However, Jalen Hurts holds onto the ball much longer in the pocket than Tom Brady or Justin Herbert. Hurt’s average time to throw of 3.08 seconds is currently the third highest in the NFL, meaning Micah Parsons and Randy Gregory will have time to wreak havoc.
But the key to defensive production for the Cowboys will be converting those pressures into sacks. Through two weeks, Hurts has only been sacked on 13% of the total pressures he’s seen, one of the lowest in the NFL.
Getting to the quarterback is not an issue for Parsons, the rookie linebacker did it eight times last week. But making sure Hurts doesn’t get the ball off before going to the ground is a different story. The Eagles’ quarterback is currently second by PFF grading and tenth by EPA per play. Hurts has played well this year, and he will have a good game if the Cowboys allow him to get comfortable in the pocket.
Dallas’ run defense has been one of the biggest surprises this year. After allowing the second-most rushing yards in the league last season, the Cowboys are currently holding their opponents to just 73.5 rushing yards per game.
Miles Sanders should be another running back the Cowboys are capable of containing, especially considering his inability to break tackles. This year, Sanders has produced an abysmal 2.14 yards after contact per attempt, the fifth-worst of all starting running backs. The Cowboys should be able to bring Miles Sanders to the ground after their poor tackling performance in week two.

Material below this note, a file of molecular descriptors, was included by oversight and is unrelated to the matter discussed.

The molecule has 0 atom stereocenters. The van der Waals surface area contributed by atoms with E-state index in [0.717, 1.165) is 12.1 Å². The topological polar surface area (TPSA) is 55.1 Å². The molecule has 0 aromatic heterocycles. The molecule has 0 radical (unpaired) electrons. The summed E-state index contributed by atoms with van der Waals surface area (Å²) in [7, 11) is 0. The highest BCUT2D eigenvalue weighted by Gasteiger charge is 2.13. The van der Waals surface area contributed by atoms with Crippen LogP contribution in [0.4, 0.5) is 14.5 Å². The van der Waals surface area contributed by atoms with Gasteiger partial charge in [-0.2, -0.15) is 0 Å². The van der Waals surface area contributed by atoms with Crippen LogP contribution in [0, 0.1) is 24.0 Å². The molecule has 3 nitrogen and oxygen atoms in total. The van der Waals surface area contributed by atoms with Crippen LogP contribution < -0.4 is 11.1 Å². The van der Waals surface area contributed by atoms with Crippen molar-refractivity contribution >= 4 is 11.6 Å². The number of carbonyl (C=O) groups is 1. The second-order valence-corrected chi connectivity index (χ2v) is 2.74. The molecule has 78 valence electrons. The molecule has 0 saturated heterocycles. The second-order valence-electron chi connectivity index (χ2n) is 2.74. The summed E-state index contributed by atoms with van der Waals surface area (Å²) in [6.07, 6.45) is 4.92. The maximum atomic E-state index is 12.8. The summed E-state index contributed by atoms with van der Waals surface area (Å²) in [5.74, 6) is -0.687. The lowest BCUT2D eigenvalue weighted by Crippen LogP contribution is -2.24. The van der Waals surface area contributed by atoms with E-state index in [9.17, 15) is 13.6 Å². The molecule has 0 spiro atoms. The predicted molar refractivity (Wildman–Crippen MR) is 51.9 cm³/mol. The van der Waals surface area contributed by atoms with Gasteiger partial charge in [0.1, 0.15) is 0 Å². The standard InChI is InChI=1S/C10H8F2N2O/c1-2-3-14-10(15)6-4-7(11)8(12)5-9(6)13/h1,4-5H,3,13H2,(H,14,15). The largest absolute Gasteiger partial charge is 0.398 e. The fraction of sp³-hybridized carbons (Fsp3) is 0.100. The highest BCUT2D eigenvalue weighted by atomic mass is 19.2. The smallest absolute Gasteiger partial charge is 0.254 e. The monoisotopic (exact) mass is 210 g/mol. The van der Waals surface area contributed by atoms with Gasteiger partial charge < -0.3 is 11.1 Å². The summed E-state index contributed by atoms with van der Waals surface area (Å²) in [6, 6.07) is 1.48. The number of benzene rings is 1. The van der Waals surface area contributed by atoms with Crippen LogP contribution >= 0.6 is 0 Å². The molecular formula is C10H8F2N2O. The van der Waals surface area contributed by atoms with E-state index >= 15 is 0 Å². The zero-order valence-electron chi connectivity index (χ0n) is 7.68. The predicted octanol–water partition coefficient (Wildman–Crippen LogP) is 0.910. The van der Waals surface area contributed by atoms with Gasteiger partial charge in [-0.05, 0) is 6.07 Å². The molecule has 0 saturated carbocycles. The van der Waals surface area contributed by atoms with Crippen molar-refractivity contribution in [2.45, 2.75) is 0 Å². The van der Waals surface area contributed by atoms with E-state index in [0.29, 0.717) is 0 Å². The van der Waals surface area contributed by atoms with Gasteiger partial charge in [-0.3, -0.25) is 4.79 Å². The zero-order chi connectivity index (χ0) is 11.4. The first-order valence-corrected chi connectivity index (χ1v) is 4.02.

Thus, the defensive game plan for Dallas needs to revolve around finishing the play. Preventing Sanders from breaking tackles on early downs will force Jalen Hurts to throw. From there, Hurts will try and extend the play, where Micah Parsons and Randy Gregory need to make it difficult for him to do so.
Coaching and Special Teams
For the second week in a row, the Cowboys will be facing a first-year head coach. The Eagles will make critical mistakes, and the Cowboys must capitalize on them.
Cowboys’ fans have heard about Mike McCarthy’s résumé for a year and a half now; it is time for that experience to manifest itself on the field. If McCarthy is the leader that the Cowboys hired him to be, he will be able to outcoach Nick Sirianni.
Philadelphia enters this matchup as the most penalized team in the NFL. But unlike last week, Hurts cannot overcome penalties as efficiently as Justin Herbert. When offensive miscues back the Eagles up, the Cowboys cannot allow them to convert in long-yardage situations.
As for special teams, this is likely John Fassel’s last week to fix his mistakes before all Cowboys fans turn on him. At the risk of sounding like a broken record, special teams has been horrible this year.
In case you need statistics to illustrate the performance thus far, the Cowboys are the sixth-most penalized team on special teams, third-worst by average yards per return allowed on kickoffs, fifth-worst by special teams PFF grading, and below-average in nearly every punting statistic. But you don’t need data to realize that the Cowboys have been bad in this aspect of the game.
If you keep playing with fire on special teams, it might burn the Cowboys and cost them another win. Just play one clean game in this regard and save all Dallas fans the worry that it could impact the outcome.
One thing is certain, the first game back with a sellout crowd at AT&T Stadium will be electric. And there is no better matchup for a return to full capacity than with the Eagles.
Monday cannot come soon enough. Two teams with relatively new head coaches, two quarterbacks with something to prove, and defenses on the rise. If playing the Eagles on Monday Night Football doesn’t get you excited, what else will?
Likelihood of the Cowboys winning: 51.1%
Final Score: Dallas Cowboys 31, Philadelphia Eagles 27